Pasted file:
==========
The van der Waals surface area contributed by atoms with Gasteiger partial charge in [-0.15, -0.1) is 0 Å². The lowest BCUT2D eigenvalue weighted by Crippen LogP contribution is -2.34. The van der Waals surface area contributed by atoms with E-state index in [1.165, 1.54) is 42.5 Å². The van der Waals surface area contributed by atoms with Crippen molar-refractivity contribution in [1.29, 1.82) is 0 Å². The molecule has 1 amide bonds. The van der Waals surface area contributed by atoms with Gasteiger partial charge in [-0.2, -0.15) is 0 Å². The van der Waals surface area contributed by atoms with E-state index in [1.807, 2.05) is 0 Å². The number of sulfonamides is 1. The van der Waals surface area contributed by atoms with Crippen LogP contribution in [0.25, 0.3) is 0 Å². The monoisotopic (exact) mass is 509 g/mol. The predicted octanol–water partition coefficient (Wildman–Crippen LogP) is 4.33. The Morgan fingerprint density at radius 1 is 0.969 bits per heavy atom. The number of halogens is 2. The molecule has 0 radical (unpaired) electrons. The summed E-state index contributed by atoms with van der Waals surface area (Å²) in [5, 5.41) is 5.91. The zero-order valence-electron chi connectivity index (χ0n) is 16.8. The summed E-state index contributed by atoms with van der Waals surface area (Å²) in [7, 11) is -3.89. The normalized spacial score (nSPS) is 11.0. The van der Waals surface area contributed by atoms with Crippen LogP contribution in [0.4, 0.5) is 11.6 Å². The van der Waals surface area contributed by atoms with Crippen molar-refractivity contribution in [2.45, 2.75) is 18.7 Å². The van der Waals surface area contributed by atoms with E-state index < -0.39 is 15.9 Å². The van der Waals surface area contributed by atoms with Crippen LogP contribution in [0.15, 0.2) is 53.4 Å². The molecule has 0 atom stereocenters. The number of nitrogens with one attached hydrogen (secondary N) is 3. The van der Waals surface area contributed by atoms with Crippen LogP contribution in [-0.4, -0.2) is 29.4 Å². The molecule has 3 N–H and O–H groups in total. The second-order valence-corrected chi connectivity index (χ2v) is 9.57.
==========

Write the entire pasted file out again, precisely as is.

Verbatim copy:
The van der Waals surface area contributed by atoms with Gasteiger partial charge in [-0.15, -0.1) is 0 Å². The lowest BCUT2D eigenvalue weighted by Crippen LogP contribution is -2.34. The van der Waals surface area contributed by atoms with E-state index in [1.165, 1.54) is 42.5 Å². The van der Waals surface area contributed by atoms with Crippen molar-refractivity contribution in [1.29, 1.82) is 0 Å². The molecule has 1 amide bonds. The van der Waals surface area contributed by atoms with Gasteiger partial charge in [-0.2, -0.15) is 0 Å². The van der Waals surface area contributed by atoms with E-state index in [1.807, 2.05) is 0 Å². The number of sulfonamides is 1. The van der Waals surface area contributed by atoms with Crippen LogP contribution in [0.25, 0.3) is 0 Å². The monoisotopic (exact) mass is 509 g/mol. The predicted octanol–water partition coefficient (Wildman–Crippen LogP) is 4.33. The Morgan fingerprint density at radius 1 is 0.969 bits per heavy atom. The number of halogens is 2. The molecule has 0 radical (unpaired) electrons. The summed E-state index contributed by atoms with van der Waals surface area (Å²) in [5, 5.41) is 5.91. The zero-order valence-electron chi connectivity index (χ0n) is 16.8. The summed E-state index contributed by atoms with van der Waals surface area (Å²) in [7, 11) is -3.89. The normalized spacial score (nSPS) is 11.0. The van der Waals surface area contributed by atoms with Crippen LogP contribution in [0.4, 0.5) is 11.6 Å². The van der Waals surface area contributed by atoms with Crippen molar-refractivity contribution in [2.45, 2.75) is 18.7 Å². The van der Waals surface area contributed by atoms with E-state index < -0.39 is 15.9 Å². The van der Waals surface area contributed by atoms with Crippen LogP contribution in [0.15, 0.2) is 53.4 Å². The molecule has 0 atom stereocenters. The number of nitrogens with one attached hydrogen (secondary N) is 3. The van der Waals surface area contributed by atoms with Crippen LogP contribution in [-0.4, -0.2) is 29.4 Å². The molecule has 3 N–H and O–H groups in total. The second-order valence-corrected chi connectivity index (χ2v) is 9.57.